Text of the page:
The two most important dates in the history of Malaysia are 31st August 1957 and 16th September 1963. 31st August is commonly known as Malaysia Independence Day, though that is not quite the case. 57 years ago on this date, the Federation of Malaya (now known as West Malaysia) was independent of British colony. However, independence came a little later for East Malaysia; Sabah and Sarawak actual independence days fall on 31st August 1963 and 22nd July 1963 respectively. Interesting, isn’t it? On 16th September 1963, Malaysia was formed when the Federation of Malaya, Sabah, Sarawak and for a very brief moment, Singapore. This is known as Malaysia Day.
I am a Malaysian, but I’m also a Sarawakian. Born and raised in Miri, I didn’t remember seeing, let alone participating in any parades except the ones in the television. I remember that there were many mini Malaysian flags hanging on the car top when I was younger, but it was hardly the case anymore. And when I was old enough to understand, I realised that I never really felt the patriotism fires in the hearts of Sarawakians during this period. Moving from the East Malaysia to the West Malaysia can be eye-opening. And this was one of the moments where I truly felt a huge difference. The patriotic spirits are all around as I see the preparation for the national parade; I felt my spirits lifted as I passed by Dataran Merdeka (Merdeka Square) on my way to work. I would sometimes stretch my head upwards to see the Malaysia flag hang proudly to replace the Union flag.
A couple of weeks ago, on a Friday afternoon, I decided to see a part of Kuala Lumpur through the eyes of a tourist. You guess it right, Dataran Merdeka, or Merdeka Square.
Construction and erection of the chairs were going on full speed in preparation for the National Parade. Even so, tourists still flooded the place, snapping away.
Malaysian flags wave proudly on the flag poles, beautifying the square.The four colours symbolise unity (blue), royalty (yellow), bravery (red) and purity (white).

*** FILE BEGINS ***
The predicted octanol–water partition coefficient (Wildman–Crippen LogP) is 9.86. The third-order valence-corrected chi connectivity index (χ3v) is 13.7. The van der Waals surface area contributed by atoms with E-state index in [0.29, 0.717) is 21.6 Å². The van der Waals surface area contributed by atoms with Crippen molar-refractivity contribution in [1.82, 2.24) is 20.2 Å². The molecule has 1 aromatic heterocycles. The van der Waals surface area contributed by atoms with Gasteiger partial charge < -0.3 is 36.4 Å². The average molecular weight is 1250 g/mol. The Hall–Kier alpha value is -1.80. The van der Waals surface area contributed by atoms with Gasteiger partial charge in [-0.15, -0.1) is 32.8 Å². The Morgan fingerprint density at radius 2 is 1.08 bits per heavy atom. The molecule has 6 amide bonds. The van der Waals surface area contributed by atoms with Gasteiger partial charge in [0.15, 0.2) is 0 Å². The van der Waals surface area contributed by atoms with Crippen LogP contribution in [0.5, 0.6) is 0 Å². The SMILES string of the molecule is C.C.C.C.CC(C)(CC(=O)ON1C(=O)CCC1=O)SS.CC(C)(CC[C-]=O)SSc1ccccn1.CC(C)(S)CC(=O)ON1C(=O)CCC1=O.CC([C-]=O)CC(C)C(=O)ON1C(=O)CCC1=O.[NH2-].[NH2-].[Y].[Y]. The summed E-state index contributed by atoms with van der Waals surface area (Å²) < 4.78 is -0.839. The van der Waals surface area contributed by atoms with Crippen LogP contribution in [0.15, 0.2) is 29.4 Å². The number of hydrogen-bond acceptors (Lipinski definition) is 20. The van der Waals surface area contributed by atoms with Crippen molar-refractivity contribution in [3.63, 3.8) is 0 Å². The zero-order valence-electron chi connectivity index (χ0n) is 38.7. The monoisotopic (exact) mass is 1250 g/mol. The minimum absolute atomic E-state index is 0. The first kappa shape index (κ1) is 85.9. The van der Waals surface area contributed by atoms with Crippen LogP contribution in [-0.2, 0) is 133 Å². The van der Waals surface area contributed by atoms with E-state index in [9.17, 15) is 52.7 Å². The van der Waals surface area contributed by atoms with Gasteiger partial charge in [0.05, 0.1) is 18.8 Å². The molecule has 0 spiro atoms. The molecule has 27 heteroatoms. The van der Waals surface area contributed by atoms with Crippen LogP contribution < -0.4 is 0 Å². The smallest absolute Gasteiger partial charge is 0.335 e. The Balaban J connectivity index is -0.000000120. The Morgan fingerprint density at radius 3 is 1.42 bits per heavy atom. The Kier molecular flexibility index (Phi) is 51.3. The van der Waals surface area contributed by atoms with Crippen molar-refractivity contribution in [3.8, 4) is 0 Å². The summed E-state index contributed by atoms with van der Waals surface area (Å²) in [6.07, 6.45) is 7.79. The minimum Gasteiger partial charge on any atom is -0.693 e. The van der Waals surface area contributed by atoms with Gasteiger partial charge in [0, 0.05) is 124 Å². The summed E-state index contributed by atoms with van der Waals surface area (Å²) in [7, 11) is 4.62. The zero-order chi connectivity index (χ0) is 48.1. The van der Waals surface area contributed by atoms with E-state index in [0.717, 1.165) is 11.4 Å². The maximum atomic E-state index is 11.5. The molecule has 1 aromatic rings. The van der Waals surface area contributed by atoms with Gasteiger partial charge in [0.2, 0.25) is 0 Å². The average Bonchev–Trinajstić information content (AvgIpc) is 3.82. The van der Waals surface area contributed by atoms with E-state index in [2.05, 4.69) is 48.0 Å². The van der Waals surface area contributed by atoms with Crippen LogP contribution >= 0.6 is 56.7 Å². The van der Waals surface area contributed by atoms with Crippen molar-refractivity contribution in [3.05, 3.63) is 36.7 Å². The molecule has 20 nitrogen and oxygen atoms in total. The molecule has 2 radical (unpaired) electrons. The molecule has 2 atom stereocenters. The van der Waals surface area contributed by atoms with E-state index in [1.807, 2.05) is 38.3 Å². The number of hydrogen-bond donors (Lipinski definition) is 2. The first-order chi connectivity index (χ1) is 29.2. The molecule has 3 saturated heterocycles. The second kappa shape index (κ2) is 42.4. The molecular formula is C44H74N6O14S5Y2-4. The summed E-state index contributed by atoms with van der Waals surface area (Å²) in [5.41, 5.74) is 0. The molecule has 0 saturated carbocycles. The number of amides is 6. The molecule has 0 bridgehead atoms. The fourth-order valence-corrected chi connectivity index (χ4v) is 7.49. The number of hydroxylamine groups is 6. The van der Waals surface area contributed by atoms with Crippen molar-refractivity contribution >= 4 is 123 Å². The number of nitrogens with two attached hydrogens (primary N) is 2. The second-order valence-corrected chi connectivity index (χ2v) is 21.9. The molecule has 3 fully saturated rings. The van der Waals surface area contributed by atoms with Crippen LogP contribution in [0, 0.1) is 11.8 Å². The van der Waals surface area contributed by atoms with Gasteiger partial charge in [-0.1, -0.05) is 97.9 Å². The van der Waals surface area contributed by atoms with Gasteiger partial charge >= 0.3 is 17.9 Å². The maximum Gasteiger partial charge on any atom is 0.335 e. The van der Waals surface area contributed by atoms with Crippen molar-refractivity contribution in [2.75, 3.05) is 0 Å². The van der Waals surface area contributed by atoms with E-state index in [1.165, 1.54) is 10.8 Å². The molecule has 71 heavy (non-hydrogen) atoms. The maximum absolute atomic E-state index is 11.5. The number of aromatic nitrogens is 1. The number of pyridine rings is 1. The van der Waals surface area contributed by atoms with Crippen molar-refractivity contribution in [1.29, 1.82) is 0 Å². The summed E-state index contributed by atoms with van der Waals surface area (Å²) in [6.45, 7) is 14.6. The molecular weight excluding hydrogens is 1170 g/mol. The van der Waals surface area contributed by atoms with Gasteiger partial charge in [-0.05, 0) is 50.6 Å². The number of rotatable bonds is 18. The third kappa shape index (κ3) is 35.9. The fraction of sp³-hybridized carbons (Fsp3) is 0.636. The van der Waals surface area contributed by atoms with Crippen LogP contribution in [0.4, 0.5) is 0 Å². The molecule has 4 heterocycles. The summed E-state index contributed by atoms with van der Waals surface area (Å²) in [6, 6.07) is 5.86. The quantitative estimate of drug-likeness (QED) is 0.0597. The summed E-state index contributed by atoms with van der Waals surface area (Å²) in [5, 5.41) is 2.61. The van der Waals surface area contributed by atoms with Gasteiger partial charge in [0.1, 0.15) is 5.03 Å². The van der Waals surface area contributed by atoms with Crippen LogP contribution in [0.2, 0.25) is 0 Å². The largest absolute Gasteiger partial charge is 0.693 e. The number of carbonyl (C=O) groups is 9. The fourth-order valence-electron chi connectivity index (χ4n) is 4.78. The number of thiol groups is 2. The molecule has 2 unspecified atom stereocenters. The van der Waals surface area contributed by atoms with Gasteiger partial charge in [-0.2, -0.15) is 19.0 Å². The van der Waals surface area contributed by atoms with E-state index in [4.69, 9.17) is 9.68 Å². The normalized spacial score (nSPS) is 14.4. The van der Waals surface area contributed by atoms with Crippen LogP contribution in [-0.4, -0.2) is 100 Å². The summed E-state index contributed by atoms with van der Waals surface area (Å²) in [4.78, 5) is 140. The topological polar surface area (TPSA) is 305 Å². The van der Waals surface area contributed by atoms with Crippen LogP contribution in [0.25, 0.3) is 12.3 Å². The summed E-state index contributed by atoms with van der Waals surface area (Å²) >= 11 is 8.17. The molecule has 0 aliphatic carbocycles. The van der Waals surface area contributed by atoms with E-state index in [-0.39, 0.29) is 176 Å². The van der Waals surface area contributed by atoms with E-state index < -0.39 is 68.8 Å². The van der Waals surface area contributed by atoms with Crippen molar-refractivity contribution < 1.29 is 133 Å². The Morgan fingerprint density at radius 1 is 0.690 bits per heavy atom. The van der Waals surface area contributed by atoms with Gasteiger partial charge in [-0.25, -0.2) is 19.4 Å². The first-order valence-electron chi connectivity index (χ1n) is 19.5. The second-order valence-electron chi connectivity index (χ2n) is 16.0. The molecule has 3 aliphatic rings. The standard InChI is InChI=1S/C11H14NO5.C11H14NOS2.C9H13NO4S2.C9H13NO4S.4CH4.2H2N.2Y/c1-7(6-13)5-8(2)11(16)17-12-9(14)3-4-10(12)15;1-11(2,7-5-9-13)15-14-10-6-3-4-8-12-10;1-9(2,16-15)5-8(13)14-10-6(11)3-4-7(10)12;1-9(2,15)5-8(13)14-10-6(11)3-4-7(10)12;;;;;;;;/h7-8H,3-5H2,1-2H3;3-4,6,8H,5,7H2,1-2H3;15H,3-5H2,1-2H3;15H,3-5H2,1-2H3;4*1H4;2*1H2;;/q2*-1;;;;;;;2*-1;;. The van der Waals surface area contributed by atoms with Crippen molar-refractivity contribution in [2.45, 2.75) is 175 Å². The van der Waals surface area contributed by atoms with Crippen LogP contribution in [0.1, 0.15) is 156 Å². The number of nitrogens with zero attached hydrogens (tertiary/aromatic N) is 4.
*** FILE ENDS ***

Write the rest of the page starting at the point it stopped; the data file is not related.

Malaysia first prime minister’s name, Tunku Abdul Rahman, came with an interesting fact. His last name RAHMAN spells out one of the initials of the six prime ministers of Malaysia, in chronological order. The first, Tunku Abdul RAHMAN (1st) followed by Tunku ABDUL Razak (2nd), Tun HUSSIEN Onn (3rd), Tun Dr MAHATHIR (4th), Tun ABDULLAH (5th) and the current Dato’ Sri Haji Mohammad NAJIB (6th). See the coincidence?
“A leader is only as strong as his followers. “
This building was one of the many buildings that belonged to this club, and had been used for social events for more than 100 years!
Interestingly enough, this is a mini replica and was temporarily moved to Dataran Merdeka for National Day. The actual monument is as wide as 48,562 square metre!
If you were sharp-eyed, you may have noticed the picture of the Victoria Fountain was taken on a different day. The Queen Victoria Fountain was brought in from England and assembled in Kuala Lumpur and was one of the few thoroughly English designs around the Merdeka square. Beautiful, isn’t it?
As a Malaysian, I love free stuffs. Admission to the KL City Gallery was free, and the highlight of the tour was definitely the spectacular city model. The different districts of mini Kuala Lumpur lit up during the 5-minute commentary. The part that brought a smile to my face was seeing the tourists enjoying ever moment of their time in Malaysia. Isn’t that what matter most? Happiness. 🙂 Happy 57th Independence Day, Malaysia.